Brother Bennie Demerchant tells the story of an incredibly desperate place in his book Full Throttle in the chapter called "Extinguished Candles." The work in Brazil had been very productive with churches being established and converts being won. But in August 1976 he would face one of the darkest trials of his life.
He was invited to come and preach at a rally 165 miles east of Manaus and the only way to get there was by his seaplane. So on the afternoon of August 31, 1976, Brother Demerchant, Sister Margaret Calhoun, and a young preacher, Jose Cinque, boarded the plane to go to the rally.
About eight miles away from the city, a rain shower along with heavy winds, overtook them soon after takeoff. In the middle of that storm, the engine stalled and the plane plummeted toward a bay of water. The storm was whipping the winds into six-foot waves and down the plane bolted toward them. He managed to land upright but the storm surge caught one of the wings and cartwheeled the plane. The plane begins to sink with all of them trapped in the plane. Somehow Brother Demerchant made it to the back of the plane and punched out a window and swam to the surface. But Jose and Sister Margaret could not get out and drowned despite their efforts to get them to the surface.
Unable to free them, a boat from the shore managed to tow the plane to the shore. Brother Demerchant said that when they unloaded the bodies of this young man and young woman they had to lay them on a boat ramp until the police and fire department arrived. He said that it seemed like an eternity before they finally got there.
The next three days were difficult at best as he went through all the arrangements of taking care of Jose's funeral and shipping the body of Margaret Calhoun back to the states. But during this time the media in Brazil had a field day. Some creative reporter wrote the crash had been on purpose for the sole reason of collecting insurance settlements. Others dreamed up other stories that were meant to totally destroy Brother Demerchant in Brazil.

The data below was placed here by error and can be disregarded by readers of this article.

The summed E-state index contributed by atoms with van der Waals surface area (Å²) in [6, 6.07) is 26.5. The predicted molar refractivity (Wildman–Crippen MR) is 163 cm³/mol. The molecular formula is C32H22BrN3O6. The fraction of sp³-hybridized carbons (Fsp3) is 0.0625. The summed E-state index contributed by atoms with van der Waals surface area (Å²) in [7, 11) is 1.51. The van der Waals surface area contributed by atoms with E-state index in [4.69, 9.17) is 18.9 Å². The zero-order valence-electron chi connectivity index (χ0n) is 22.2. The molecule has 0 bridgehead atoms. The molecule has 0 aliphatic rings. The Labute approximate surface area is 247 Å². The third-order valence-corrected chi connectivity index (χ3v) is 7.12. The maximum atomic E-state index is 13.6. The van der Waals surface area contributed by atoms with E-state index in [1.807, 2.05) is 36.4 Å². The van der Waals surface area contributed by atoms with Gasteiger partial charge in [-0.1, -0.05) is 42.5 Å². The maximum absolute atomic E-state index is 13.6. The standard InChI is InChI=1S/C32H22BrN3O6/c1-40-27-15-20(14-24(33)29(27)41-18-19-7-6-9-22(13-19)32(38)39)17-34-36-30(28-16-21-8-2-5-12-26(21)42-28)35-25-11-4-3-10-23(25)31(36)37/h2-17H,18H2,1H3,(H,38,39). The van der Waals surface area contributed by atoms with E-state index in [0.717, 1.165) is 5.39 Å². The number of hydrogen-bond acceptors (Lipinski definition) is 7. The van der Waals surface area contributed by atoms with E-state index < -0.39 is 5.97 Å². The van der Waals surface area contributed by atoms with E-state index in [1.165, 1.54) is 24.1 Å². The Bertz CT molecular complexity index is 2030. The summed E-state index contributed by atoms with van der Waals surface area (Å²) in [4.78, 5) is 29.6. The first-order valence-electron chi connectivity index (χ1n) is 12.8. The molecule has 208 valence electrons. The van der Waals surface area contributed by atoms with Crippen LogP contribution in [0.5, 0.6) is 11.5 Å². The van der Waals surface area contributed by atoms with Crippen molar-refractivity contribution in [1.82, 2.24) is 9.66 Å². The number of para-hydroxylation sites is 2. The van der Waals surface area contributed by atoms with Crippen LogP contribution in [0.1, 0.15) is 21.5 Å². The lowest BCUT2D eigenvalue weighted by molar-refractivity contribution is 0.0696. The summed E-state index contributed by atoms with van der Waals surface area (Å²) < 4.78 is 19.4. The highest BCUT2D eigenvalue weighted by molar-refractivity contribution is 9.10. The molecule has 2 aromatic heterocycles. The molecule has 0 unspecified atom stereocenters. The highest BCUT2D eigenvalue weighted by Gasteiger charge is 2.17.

He felt so betrayed because some of the prominent members of the community whom he had helped to fly many thousands of miles for medical reasons turned their backs on him. The loss of those two lives exhausted him and he could not sleep and discouragement shouted at him to give up and quit!
But in the early morning hours of September 3, he wept and prayed earnestly as he questioned God. "Why, why, why, Lord, would You allow this to happen when it seemed the future was so bright?" Suddenly a tall man in white appeared in the door of the room. He approached Brother Demerchant, turned sideways, and slightly bent his shoulders. He looked down at Brother Demerchant as he placed his hand on his shoulder.
"Have I not called you to this country to preach the Gospel? I am pilot-in-command of your life. Get up and go on with the work. I will bless you and the work as never before!" He turned and went out the door.
Brother Demerchant wrote that a calmness and relief came over him. A tremendous load had been lifted. He felt light on his feet and even giddy in believing what that man had told him. Fearlessness buoyed him. He knew that thousands had heard of the accident and were praying for them, but this incident engraved itself permanently in his mind.
There is more to the story but needless to say, God always meets us in our desperate places and it will be for the ultimate glory of God!
(From a sermon by Philip Harrelson, Desperate Places, 8/6/2010)
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